Car Problem Reports
Newest Car Problem Reports
Engine misfire could be caused by worn or broken motor mounts that raise the motor on one side while the vehicle is accelerating. The stress on the engine control wiring harness can cause breaks in the injector or sensor wires, which then causes drivability concerns such as poor fuel economy and engine misfires.
The power window motors and switches are prone to failure.
Rough idling is often caused by ignition wires that are routed wrong or installed with damaged tips.
Automatic transmission failure is higher than normal in this model. Small metal pieces may be found at the bottom of the transmission oil pan when the transmission is serviced.
Vacuum hose failure is common due to engine heat and time. Vacuum hoses are made of plastic.
Carbon buildup on the top of the piston is common. As the buildup increases with mileage and over time, symptoms vary from light ticking, to ticking/hammering, to hammering/knocking noises. Fuel injector cleaner often solves the problem.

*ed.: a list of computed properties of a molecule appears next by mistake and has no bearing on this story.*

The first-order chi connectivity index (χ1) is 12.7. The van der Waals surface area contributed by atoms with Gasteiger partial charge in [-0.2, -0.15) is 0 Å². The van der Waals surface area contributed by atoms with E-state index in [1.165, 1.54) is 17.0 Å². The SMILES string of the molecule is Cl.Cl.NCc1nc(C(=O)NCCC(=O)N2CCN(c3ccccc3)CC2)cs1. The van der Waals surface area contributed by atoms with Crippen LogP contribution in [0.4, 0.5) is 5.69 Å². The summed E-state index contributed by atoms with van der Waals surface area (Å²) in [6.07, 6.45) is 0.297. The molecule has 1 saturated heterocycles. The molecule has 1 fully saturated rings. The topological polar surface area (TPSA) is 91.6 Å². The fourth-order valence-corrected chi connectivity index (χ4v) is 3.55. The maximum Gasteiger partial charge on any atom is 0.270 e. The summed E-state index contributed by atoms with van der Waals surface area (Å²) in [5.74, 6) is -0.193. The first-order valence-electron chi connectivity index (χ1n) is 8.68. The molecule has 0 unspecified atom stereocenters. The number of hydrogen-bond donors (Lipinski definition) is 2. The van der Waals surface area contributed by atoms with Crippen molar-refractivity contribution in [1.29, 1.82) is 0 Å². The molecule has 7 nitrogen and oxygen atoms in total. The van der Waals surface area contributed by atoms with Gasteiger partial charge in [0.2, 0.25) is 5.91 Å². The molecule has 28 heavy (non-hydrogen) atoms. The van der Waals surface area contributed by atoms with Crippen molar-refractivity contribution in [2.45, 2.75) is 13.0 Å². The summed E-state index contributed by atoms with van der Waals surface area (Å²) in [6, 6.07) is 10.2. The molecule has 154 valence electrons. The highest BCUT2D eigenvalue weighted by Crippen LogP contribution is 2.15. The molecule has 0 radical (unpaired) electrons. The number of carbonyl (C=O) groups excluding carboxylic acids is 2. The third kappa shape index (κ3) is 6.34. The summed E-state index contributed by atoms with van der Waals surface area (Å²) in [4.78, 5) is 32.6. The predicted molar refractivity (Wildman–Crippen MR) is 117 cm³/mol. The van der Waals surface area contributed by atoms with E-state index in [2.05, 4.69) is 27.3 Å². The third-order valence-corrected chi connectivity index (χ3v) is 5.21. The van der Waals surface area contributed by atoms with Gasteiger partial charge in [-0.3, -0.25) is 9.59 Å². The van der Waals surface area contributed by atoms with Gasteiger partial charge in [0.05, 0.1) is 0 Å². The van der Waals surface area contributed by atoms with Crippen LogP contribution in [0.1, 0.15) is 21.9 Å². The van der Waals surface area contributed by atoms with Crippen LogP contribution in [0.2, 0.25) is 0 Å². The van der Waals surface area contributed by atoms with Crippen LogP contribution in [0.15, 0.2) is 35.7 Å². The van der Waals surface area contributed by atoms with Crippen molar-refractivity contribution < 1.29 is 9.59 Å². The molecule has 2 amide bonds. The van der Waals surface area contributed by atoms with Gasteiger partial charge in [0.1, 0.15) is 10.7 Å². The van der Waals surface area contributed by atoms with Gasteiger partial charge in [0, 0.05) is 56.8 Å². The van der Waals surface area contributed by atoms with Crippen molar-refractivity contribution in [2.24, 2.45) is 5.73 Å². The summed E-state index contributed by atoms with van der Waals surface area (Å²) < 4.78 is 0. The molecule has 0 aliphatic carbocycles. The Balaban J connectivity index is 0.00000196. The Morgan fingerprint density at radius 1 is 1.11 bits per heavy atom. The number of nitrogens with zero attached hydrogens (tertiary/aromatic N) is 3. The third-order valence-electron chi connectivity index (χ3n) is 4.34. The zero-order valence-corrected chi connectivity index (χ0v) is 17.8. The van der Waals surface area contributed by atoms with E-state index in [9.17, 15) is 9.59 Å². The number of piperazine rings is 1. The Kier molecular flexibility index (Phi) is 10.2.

2.0L 4 Cylinder
Due to misalignment of the power steering pulley, the power steering belt may be noisy or show irregular wear. Using shims or possibly a new power steering pump bracket in order to correct the alignment issue should fix the problem.
Due to fuel odor and drivability issues a safety recall was issued. As part of the recall redesigned fuel injectors and fuel injection hoses will be fitted.
The engine temperature sensor wire for the engine temperature gauge, or warning light, may touch the rear exhaust manifold causing a short to ground causing erratic operation of the temperature gauge or warning light.
A squeak or groan noise may be noted from the front or rear suspension. Spraying a light lubricant on the suspension bushings 1-2 times per year may help eliminate the problem.
The EGR orifices in the intake manifold may plug with sludge. If the truck has high mileage, this may cause engine misfire when first accelerating because too much EGR gas is directed into the cylinders of the unplugged orifices. This makes the mixture lean, which causes a gradual stumble that increases in severity until repaired.